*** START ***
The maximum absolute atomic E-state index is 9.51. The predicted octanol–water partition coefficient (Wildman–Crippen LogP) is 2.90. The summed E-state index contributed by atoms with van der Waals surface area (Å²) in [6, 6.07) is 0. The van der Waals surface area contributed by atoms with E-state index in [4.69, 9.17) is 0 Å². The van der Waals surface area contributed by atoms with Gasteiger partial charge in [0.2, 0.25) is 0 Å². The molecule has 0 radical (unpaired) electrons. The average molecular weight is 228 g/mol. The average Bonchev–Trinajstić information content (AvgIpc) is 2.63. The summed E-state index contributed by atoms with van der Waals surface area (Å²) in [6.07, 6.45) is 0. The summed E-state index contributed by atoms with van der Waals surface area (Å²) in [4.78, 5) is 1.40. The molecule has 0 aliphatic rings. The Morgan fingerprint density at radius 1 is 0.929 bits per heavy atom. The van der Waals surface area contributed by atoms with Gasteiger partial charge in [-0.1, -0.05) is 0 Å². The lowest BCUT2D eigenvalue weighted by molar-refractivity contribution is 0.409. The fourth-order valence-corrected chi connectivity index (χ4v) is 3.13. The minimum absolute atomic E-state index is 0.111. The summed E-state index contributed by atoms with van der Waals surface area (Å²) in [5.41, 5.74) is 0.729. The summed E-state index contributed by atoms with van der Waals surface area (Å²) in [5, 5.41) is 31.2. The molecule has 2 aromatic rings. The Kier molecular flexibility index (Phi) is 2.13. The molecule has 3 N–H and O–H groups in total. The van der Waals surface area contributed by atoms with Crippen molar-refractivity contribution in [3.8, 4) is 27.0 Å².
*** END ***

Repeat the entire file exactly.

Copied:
The maximum absolute atomic E-state index is 9.51. The predicted octanol–water partition coefficient (Wildman–Crippen LogP) is 2.90. The summed E-state index contributed by atoms with van der Waals surface area (Å²) in [6, 6.07) is 0. The van der Waals surface area contributed by atoms with E-state index in [4.69, 9.17) is 0 Å². The van der Waals surface area contributed by atoms with Gasteiger partial charge in [0.2, 0.25) is 0 Å². The molecule has 0 radical (unpaired) electrons. The average molecular weight is 228 g/mol. The average Bonchev–Trinajstić information content (AvgIpc) is 2.63. The summed E-state index contributed by atoms with van der Waals surface area (Å²) in [6.07, 6.45) is 0. The summed E-state index contributed by atoms with van der Waals surface area (Å²) in [4.78, 5) is 1.40. The molecule has 0 aliphatic rings. The Morgan fingerprint density at radius 1 is 0.929 bits per heavy atom. The van der Waals surface area contributed by atoms with Gasteiger partial charge in [-0.1, -0.05) is 0 Å². The lowest BCUT2D eigenvalue weighted by molar-refractivity contribution is 0.409. The fourth-order valence-corrected chi connectivity index (χ4v) is 3.13. The minimum absolute atomic E-state index is 0.111. The summed E-state index contributed by atoms with van der Waals surface area (Å²) in [5.41, 5.74) is 0.729. The summed E-state index contributed by atoms with van der Waals surface area (Å²) in [5, 5.41) is 31.2. The molecule has 2 aromatic rings. The Kier molecular flexibility index (Phi) is 2.13. The molecule has 3 N–H and O–H groups in total. The van der Waals surface area contributed by atoms with Crippen molar-refractivity contribution in [3.8, 4) is 27.0 Å².